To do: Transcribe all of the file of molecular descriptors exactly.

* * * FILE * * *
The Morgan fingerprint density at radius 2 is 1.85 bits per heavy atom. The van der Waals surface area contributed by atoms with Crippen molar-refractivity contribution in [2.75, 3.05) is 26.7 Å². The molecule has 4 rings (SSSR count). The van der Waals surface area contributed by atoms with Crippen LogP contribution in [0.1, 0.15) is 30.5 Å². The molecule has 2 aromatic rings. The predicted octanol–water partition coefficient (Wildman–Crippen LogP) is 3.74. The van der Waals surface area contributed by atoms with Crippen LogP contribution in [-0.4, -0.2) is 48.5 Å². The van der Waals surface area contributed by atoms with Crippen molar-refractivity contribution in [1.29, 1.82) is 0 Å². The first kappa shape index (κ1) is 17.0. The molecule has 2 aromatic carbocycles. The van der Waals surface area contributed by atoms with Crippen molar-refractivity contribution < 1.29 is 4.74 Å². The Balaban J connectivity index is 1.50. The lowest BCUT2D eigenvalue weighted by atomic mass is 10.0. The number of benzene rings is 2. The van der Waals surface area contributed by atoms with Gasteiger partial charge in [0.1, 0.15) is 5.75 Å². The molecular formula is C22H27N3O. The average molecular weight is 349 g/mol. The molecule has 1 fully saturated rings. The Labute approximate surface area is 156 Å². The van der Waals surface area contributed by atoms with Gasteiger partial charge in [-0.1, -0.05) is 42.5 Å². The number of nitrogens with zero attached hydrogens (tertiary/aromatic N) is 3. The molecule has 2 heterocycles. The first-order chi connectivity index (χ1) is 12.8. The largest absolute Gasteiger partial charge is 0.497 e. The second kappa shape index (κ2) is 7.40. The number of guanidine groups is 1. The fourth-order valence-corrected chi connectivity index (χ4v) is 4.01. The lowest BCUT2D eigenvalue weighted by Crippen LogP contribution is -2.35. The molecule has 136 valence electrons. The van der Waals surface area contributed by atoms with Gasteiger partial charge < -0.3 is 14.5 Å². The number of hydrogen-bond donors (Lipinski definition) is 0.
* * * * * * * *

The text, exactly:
The Morgan fingerprint density at radius 2 is 1.85 bits per heavy atom. The van der Waals surface area contributed by atoms with Crippen molar-refractivity contribution in [2.75, 3.05) is 26.7 Å². The molecule has 4 rings (SSSR count). The van der Waals surface area contributed by atoms with Crippen LogP contribution in [0.1, 0.15) is 30.5 Å². The molecule has 2 aromatic rings. The predicted octanol–water partition coefficient (Wildman–Crippen LogP) is 3.74. The van der Waals surface area contributed by atoms with Crippen LogP contribution in [-0.4, -0.2) is 48.5 Å². The van der Waals surface area contributed by atoms with Crippen molar-refractivity contribution in [1.29, 1.82) is 0 Å². The first kappa shape index (κ1) is 17.0. The molecule has 2 aromatic carbocycles. The van der Waals surface area contributed by atoms with Crippen molar-refractivity contribution < 1.29 is 4.74 Å². The Balaban J connectivity index is 1.50. The lowest BCUT2D eigenvalue weighted by atomic mass is 10.0. The number of benzene rings is 2. The van der Waals surface area contributed by atoms with Gasteiger partial charge in [0.1, 0.15) is 5.75 Å². The molecular formula is C22H27N3O. The average molecular weight is 349 g/mol. The molecule has 1 fully saturated rings. The Labute approximate surface area is 156 Å². The van der Waals surface area contributed by atoms with Gasteiger partial charge in [-0.1, -0.05) is 42.5 Å². The number of nitrogens with zero attached hydrogens (tertiary/aromatic N) is 3. The molecule has 2 heterocycles. The first-order chi connectivity index (χ1) is 12.8. The largest absolute Gasteiger partial charge is 0.497 e. The second kappa shape index (κ2) is 7.40. The number of guanidine groups is 1. The fourth-order valence-corrected chi connectivity index (χ4v) is 4.01. The lowest BCUT2D eigenvalue weighted by Crippen LogP contribution is -2.35. The molecule has 136 valence electrons. The van der Waals surface area contributed by atoms with Gasteiger partial charge < -0.3 is 14.5 Å². The number of hydrogen-bond donors (Lipinski definition) is 0.